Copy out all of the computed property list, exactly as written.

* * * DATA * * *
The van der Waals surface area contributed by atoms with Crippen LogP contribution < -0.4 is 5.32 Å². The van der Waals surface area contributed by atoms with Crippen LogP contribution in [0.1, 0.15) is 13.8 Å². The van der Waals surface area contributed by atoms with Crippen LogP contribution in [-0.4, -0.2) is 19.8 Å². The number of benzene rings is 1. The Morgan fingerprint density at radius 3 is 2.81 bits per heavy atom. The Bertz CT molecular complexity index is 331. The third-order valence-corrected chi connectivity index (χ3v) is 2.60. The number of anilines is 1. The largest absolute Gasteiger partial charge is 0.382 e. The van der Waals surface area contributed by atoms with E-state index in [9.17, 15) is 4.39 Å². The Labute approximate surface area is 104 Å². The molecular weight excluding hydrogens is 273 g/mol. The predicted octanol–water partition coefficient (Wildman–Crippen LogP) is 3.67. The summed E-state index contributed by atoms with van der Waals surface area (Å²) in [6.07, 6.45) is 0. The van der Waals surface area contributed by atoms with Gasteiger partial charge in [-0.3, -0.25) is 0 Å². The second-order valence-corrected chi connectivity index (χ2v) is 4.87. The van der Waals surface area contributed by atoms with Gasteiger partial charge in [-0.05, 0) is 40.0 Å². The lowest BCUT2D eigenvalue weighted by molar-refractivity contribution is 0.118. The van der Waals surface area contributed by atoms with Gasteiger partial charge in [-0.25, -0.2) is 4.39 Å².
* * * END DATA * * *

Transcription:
The van der Waals surface area contributed by atoms with Crippen LogP contribution < -0.4 is 5.32 Å². The van der Waals surface area contributed by atoms with Crippen LogP contribution in [0.1, 0.15) is 13.8 Å². The van der Waals surface area contributed by atoms with Crippen LogP contribution in [-0.4, -0.2) is 19.8 Å². The number of benzene rings is 1. The Morgan fingerprint density at radius 3 is 2.81 bits per heavy atom. The Bertz CT molecular complexity index is 331. The third-order valence-corrected chi connectivity index (χ3v) is 2.60. The number of anilines is 1. The largest absolute Gasteiger partial charge is 0.382 e. The van der Waals surface area contributed by atoms with E-state index in [9.17, 15) is 4.39 Å². The Labute approximate surface area is 104 Å². The molecular weight excluding hydrogens is 273 g/mol. The predicted octanol–water partition coefficient (Wildman–Crippen LogP) is 3.67. The summed E-state index contributed by atoms with van der Waals surface area (Å²) in [6.07, 6.45) is 0. The van der Waals surface area contributed by atoms with Gasteiger partial charge in [-0.3, -0.25) is 0 Å². The second-order valence-corrected chi connectivity index (χ2v) is 4.87. The van der Waals surface area contributed by atoms with Gasteiger partial charge in [-0.05, 0) is 40.0 Å². The lowest BCUT2D eigenvalue weighted by molar-refractivity contribution is 0.118. The van der Waals surface area contributed by atoms with Gasteiger partial charge in [-0.25, -0.2) is 4.39 Å².